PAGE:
Over the last couple of weeks, snow removal crews in the Treasure Valley have been going non-stop but some say it's not good enough. They're angry with the lack of plowing in residential areas.
But as 6 On Your Side discovers, some roads are simply a higher priority.
Highway districts in both Ada and Canyon Counties are getting a ton of calls this week. People are wondering why residential roads aren't being plowed.
They operate on a priority system with a focus first on main roads, bridges and hills and routes near hospitals and fire departments.
Due to limited staffing and resources, residential roads in Ada County will likely remain snow covered until it melts.
On Wednesday, crews turned their focus to major bus zones since school starts up again next week.
"This [huge amount of snow all at once] happens very rarely, to be honest," says Nicole Du Bois, public information specialist for the Ada County Highway District. "We completely sympathize because many of us, if not all of us, live in residential areas too."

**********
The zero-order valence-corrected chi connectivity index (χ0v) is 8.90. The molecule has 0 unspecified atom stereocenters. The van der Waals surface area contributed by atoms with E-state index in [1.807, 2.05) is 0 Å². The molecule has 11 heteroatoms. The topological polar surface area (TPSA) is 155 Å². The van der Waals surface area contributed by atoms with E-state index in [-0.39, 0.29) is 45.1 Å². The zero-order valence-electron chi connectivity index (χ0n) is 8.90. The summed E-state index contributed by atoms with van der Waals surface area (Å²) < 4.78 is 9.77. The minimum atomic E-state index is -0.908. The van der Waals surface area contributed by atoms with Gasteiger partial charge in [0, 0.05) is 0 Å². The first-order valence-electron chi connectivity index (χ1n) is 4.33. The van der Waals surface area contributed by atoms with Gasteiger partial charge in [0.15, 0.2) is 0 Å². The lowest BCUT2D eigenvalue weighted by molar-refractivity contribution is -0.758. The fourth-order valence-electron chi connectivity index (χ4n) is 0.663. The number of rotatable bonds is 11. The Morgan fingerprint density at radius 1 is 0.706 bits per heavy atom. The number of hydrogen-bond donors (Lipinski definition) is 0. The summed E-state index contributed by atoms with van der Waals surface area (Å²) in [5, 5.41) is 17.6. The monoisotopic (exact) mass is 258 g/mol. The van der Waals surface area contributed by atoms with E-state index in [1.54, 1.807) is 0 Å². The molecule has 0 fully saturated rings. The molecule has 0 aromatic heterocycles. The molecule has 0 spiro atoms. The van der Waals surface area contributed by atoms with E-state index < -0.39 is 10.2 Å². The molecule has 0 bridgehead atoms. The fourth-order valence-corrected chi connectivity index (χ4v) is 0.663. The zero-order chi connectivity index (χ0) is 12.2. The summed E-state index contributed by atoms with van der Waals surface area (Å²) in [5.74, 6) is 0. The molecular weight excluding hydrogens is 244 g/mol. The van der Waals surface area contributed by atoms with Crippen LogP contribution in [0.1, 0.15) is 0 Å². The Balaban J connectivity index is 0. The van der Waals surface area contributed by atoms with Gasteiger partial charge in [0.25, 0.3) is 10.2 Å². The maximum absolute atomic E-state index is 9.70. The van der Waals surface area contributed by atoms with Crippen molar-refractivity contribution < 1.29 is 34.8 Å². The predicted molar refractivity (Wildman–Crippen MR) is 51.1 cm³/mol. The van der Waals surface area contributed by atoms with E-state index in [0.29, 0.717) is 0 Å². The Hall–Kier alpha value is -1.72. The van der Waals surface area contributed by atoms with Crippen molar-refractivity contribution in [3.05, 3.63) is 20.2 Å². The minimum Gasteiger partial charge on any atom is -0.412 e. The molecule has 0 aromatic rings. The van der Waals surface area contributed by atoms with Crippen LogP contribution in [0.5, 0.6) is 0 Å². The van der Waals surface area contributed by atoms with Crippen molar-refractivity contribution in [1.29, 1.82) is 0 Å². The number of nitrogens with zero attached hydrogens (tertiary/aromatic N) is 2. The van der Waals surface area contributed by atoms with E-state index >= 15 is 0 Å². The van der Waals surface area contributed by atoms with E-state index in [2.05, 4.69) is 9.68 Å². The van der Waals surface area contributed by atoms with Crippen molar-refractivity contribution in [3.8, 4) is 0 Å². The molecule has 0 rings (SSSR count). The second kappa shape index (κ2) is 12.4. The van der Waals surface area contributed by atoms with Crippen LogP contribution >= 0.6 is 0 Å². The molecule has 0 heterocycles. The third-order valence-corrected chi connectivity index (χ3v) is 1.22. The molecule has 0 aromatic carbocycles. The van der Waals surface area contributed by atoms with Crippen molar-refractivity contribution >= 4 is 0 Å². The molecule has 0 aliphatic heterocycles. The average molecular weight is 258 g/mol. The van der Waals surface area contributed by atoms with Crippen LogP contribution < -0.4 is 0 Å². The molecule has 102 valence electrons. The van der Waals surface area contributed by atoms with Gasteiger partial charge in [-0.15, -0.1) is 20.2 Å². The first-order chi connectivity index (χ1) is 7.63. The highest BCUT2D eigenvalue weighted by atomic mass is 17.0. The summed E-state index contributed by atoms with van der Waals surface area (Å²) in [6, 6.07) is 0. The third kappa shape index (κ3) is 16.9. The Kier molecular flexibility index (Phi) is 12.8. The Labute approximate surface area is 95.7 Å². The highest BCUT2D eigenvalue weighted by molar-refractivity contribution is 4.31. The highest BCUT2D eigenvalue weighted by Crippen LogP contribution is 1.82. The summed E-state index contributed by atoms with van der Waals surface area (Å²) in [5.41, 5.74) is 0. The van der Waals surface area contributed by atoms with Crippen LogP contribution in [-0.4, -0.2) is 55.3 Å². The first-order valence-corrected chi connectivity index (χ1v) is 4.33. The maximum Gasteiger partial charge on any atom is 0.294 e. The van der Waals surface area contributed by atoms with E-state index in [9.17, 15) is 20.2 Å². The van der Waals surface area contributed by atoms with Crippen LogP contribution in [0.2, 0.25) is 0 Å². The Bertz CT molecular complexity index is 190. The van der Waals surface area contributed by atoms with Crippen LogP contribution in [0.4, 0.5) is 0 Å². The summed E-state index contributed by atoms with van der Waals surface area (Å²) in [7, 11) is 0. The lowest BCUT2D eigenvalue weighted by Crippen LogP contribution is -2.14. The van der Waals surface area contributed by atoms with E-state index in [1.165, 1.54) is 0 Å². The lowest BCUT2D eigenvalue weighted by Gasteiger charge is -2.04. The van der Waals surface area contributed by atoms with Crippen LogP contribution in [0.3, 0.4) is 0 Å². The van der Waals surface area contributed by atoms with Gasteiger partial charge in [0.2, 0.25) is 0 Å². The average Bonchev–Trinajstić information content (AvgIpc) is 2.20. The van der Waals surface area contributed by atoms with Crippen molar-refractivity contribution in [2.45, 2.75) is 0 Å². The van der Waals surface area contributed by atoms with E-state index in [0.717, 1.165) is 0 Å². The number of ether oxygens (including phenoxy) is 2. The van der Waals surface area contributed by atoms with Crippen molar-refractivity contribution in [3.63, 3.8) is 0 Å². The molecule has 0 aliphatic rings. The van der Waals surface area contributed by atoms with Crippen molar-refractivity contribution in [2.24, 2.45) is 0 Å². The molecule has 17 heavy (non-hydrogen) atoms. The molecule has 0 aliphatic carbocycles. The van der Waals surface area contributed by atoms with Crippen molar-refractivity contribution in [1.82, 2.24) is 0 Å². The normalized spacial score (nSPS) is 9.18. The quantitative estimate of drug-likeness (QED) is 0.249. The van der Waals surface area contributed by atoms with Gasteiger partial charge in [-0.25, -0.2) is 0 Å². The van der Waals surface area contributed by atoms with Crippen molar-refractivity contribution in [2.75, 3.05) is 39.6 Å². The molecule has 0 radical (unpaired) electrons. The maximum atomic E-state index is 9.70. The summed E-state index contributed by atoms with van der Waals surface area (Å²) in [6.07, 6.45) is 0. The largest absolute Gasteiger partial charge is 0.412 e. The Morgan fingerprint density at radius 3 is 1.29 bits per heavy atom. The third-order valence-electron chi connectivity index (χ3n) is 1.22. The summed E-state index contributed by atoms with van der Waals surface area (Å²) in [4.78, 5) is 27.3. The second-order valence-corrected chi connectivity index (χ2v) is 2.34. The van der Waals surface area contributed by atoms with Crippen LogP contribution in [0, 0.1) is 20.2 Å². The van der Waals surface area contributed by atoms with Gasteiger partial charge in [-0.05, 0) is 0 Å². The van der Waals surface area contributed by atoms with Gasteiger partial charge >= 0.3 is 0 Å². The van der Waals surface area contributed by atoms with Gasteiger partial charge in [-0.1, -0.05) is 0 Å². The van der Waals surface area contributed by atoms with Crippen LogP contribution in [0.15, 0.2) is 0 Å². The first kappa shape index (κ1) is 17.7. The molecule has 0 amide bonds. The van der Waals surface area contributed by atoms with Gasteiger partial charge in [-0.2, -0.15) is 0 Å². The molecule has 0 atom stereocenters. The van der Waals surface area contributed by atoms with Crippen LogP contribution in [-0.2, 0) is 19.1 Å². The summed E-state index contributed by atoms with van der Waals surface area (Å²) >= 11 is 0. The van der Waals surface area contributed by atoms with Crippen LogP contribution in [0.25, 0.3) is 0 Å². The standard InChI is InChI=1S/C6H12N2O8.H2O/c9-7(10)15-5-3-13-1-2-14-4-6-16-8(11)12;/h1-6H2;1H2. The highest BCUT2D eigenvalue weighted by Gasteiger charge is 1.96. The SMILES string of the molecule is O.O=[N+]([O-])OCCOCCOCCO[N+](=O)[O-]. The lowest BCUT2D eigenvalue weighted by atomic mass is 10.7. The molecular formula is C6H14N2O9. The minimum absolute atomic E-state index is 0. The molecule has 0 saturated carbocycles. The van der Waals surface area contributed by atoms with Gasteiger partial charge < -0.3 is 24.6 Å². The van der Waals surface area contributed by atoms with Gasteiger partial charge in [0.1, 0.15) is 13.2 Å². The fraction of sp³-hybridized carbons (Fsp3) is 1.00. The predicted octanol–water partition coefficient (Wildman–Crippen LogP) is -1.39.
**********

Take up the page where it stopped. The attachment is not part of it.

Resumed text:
With six different city roadways to oversee, ACHD encourages homeowner's associations and individuals to apply for a permit through their office so they can hire a contractor to do the plowing.
The policy for district 4 in Canyon County entails that residential areas with six inches of snow will be plowed if all major roadways are already taken care of, which unfortunately doesn't usually line up to the homeowners' benefit.
"We're getting six, 2-inch dumps and it's just kept us going," says Dave Jones, director of Canyon Highway District 4. "And so, for the guys not only to get the roads open but get the intersections safe for schools and emergency responders, we also have to go back in and push the snow back because of drifting snow."
There are a total of four districts that handle snow removal in Canyon County.
Jones and Du Bois encourage travelers to check road conditions before heading out at http://511.idaho.gov/.